Putting the French Back in Fries

In Canada, poutine is more than a fad

By / November 2015

Canada’s current culinary obsession, the poutine, rolls off the tongue like a punchline from a Pixar movie. Poutine (pronounced poo-teen or pu-tin, accomplished by puckering the lips and repeating the name of the Russian president) can actually mean “mess” in French-Canadian slang. The word has connections to English pudding. It’s an onomatopoeia that pretty much explains itself, as well as how the dish turns up on the backend of many a wisecrack.

But poutine is serious Canadian cuisine. Serious in the sense that it’s a food craze sweeping the nation. Serious as an expressly French-inspired dish, and that not simply owing to its foundation of fries. As a meal, poutine’s basic recipe includes frites ladled with brown gravy and squeaky cheese curds. Historically found in dives and pubs (known as casse-croutes across Quebec), poutine has morphed in recent years into an entirely new food group featured in the finest establishments from Vancouver to Montreal.

In circumstances that befuddle irony, I first encountered French-Canadian poutine at a New York Fries restaurant in downtown Istanbul. At the time, I didn’t know what poutine was, much less how to pronounce the word. I also could not have guessed that an eatery hailing a New York label would have originated in the Canadian backwater of Brantford, south and west of Toronto. With national startups like NY Fries and Boston Pizza, one has to wonder if the True North has a culinary complex, eh?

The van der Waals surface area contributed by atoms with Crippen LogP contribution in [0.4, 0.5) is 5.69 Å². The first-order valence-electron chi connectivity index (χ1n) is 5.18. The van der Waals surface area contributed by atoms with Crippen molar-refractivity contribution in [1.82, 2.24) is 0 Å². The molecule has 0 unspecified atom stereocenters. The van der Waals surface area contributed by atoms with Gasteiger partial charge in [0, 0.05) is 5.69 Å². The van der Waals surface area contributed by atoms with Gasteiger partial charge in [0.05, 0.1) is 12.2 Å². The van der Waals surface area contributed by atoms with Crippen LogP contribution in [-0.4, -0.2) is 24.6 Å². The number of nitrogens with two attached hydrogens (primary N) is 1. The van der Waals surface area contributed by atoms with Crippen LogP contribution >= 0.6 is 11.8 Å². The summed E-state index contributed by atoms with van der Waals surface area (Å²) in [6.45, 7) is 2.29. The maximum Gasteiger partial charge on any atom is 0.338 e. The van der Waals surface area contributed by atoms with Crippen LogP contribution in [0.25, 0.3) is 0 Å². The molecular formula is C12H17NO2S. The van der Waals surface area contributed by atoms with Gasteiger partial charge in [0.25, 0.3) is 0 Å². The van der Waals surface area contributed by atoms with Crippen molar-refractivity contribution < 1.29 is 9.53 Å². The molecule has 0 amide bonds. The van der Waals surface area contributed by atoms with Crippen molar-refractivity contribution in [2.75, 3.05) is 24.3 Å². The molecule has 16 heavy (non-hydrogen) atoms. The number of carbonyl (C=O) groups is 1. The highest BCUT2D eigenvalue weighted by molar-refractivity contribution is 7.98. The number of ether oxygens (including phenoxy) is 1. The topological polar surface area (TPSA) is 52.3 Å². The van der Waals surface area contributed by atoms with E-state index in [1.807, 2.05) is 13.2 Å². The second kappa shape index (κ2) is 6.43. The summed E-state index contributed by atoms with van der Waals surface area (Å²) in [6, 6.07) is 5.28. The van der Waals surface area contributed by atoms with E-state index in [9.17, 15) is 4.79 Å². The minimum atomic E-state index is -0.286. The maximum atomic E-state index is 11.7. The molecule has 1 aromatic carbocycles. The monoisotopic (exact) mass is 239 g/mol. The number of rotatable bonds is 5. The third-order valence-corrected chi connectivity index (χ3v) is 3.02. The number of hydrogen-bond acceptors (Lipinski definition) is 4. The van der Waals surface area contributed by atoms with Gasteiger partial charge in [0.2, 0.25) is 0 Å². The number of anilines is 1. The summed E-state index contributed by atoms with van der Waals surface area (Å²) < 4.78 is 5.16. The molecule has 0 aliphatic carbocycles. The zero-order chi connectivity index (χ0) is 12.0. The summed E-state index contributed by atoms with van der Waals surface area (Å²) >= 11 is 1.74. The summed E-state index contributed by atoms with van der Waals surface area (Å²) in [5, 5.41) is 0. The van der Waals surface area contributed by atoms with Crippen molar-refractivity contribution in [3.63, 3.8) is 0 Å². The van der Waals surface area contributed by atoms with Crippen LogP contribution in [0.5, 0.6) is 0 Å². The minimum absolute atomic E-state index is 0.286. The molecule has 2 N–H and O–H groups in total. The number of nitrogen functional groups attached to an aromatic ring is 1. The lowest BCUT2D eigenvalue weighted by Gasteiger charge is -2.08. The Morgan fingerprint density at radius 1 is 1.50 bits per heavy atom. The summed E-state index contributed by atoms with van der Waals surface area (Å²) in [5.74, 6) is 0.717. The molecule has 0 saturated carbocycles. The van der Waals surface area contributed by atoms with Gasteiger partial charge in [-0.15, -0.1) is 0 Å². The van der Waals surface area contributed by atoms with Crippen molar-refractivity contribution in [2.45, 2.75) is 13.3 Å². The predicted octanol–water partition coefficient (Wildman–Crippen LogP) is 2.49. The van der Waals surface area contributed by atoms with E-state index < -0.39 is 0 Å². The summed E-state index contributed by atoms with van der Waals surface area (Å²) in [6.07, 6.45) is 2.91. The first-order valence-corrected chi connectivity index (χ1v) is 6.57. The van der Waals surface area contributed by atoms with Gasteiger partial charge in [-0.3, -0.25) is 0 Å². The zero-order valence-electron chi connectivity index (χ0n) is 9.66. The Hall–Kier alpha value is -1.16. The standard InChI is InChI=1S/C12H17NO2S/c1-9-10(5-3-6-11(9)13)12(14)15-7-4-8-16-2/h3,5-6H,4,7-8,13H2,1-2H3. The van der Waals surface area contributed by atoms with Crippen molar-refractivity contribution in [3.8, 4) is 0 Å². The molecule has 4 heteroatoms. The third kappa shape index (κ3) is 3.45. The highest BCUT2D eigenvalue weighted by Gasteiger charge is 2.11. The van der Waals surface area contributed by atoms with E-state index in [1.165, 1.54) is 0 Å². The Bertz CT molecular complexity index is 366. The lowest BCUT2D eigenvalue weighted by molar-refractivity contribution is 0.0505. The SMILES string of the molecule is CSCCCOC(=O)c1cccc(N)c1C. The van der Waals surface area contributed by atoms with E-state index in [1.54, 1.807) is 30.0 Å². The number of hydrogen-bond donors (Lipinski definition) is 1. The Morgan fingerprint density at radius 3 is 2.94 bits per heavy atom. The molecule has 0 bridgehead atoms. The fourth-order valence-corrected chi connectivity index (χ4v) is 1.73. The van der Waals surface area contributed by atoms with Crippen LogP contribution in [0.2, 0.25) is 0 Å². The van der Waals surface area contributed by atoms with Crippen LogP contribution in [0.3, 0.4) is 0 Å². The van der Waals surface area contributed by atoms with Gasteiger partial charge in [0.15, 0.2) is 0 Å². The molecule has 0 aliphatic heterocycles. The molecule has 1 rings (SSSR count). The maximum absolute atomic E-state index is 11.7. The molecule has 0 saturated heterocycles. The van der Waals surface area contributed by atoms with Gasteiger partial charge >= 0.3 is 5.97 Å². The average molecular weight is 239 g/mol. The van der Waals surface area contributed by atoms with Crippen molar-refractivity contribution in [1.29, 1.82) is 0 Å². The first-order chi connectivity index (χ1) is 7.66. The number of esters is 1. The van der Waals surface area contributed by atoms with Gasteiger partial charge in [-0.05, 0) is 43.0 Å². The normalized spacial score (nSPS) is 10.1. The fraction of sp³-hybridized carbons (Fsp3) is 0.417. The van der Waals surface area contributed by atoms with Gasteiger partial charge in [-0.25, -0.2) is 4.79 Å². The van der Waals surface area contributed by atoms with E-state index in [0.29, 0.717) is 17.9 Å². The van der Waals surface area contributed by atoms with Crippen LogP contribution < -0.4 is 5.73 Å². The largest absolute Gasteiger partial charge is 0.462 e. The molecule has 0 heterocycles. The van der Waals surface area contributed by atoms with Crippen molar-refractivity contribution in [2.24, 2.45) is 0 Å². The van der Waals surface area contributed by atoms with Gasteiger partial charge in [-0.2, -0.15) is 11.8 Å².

Photograph by Danley Shackelford

Truth is, poutine has about as much in common with the Big Apple as pizza does with Boston. As far as we know, poutine originated in or around French Quebec in the 1950s. Beyond that, all else is speculation. The newfound fame of the dish has actually blurred history, with every Quebecer village and hameau claiming the original. But that doesn’t really matter. Because Montreal is slowly emerging as the new capital of the Poutine Empire.

Montreal is to poutine what Chicago is to the humble hotdog. Elevating it, taking it up a notch, or whatever the contemporary cliché is for gentrifying the commoners’ foodstuff. Poutine, like Chicago’s dogs, is all about accoutrements. Gravy and cheese curds are standard but increasingly optional. At national fast food chains like Smoke’s Poutinerie, it’s open season for toppings. The more the better. The greasier the spoon the happier the customer.

Some have called poutine a glorified beer sponge, not far afield from American chili cheese fries. At first glance, the sloppy chow is barely better than the horrific “KFC bowls” from the last decade.

But poutine is changing. Canadian food snobbery is taking over the fried tuber. And the cross-breeding of French bistro and North American tavern has resulted in a piece de resistance for junkies and foodies alike. Every year in February, Canada now celebrates La Poutine Week. Begun in Montreal, it has now spread to Toronto, Quebec, and Ottawa, reaching even as far as Chicago, London, and Sydney.